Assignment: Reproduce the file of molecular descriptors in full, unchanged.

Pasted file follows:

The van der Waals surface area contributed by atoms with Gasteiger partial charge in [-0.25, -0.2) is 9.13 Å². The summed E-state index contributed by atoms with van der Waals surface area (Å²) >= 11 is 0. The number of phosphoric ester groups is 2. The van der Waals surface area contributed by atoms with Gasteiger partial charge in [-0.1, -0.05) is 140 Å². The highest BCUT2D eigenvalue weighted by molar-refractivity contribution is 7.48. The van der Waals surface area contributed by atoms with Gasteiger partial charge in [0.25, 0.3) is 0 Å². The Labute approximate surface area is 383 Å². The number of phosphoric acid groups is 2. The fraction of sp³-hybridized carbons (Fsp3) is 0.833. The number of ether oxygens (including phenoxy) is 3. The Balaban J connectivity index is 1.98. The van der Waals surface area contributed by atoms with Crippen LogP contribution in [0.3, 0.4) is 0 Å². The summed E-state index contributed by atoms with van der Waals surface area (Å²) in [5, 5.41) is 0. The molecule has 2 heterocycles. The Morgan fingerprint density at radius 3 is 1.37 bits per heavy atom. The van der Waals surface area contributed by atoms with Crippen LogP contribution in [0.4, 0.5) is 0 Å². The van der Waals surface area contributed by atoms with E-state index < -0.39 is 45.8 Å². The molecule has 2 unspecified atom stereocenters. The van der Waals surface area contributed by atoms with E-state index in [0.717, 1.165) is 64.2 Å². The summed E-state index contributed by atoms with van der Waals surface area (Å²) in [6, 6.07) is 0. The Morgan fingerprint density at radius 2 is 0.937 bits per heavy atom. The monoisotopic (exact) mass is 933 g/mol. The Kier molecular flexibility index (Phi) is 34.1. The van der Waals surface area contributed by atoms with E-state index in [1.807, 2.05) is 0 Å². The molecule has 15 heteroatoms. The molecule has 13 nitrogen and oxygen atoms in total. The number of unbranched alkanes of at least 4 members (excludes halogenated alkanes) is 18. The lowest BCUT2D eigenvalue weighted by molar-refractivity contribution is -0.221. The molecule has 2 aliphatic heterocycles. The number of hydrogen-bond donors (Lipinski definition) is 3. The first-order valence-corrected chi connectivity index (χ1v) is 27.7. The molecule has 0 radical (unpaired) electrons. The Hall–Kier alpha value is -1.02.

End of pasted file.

The van der Waals surface area contributed by atoms with Gasteiger partial charge in [-0.25, -0.2) is 9.13 Å². The summed E-state index contributed by atoms with van der Waals surface area (Å²) >= 11 is 0. The number of phosphoric ester groups is 2. The van der Waals surface area contributed by atoms with Gasteiger partial charge in [-0.1, -0.05) is 140 Å². The highest BCUT2D eigenvalue weighted by molar-refractivity contribution is 7.48. The van der Waals surface area contributed by atoms with Gasteiger partial charge in [0.25, 0.3) is 0 Å². The Labute approximate surface area is 383 Å². The number of phosphoric acid groups is 2. The fraction of sp³-hybridized carbons (Fsp3) is 0.833. The number of ether oxygens (including phenoxy) is 3. The Balaban J connectivity index is 1.98. The van der Waals surface area contributed by atoms with Crippen LogP contribution in [0.3, 0.4) is 0 Å². The summed E-state index contributed by atoms with van der Waals surface area (Å²) in [5, 5.41) is 0. The molecule has 2 heterocycles. The Morgan fingerprint density at radius 3 is 1.37 bits per heavy atom. The van der Waals surface area contributed by atoms with Crippen LogP contribution in [0.4, 0.5) is 0 Å². The van der Waals surface area contributed by atoms with E-state index < -0.39 is 45.8 Å². The molecule has 2 unspecified atom stereocenters. The van der Waals surface area contributed by atoms with E-state index in [0.717, 1.165) is 64.2 Å². The summed E-state index contributed by atoms with van der Waals surface area (Å²) in [6, 6.07) is 0. The Morgan fingerprint density at radius 2 is 0.937 bits per heavy atom. The monoisotopic (exact) mass is 933 g/mol. The Kier molecular flexibility index (Phi) is 34.1. The van der Waals surface area contributed by atoms with E-state index in [1.807, 2.05) is 0 Å². The molecule has 15 heteroatoms. The molecule has 13 nitrogen and oxygen atoms in total. The number of unbranched alkanes of at least 4 members (excludes halogenated alkanes) is 18. The lowest BCUT2D eigenvalue weighted by molar-refractivity contribution is -0.221. The molecule has 2 aliphatic heterocycles. The number of hydrogen-bond donors (Lipinski definition) is 3. The first-order valence-corrected chi connectivity index (χ1v) is 27.7. The molecule has 0 radical (unpaired) electrons. The Hall–Kier alpha value is -1.02.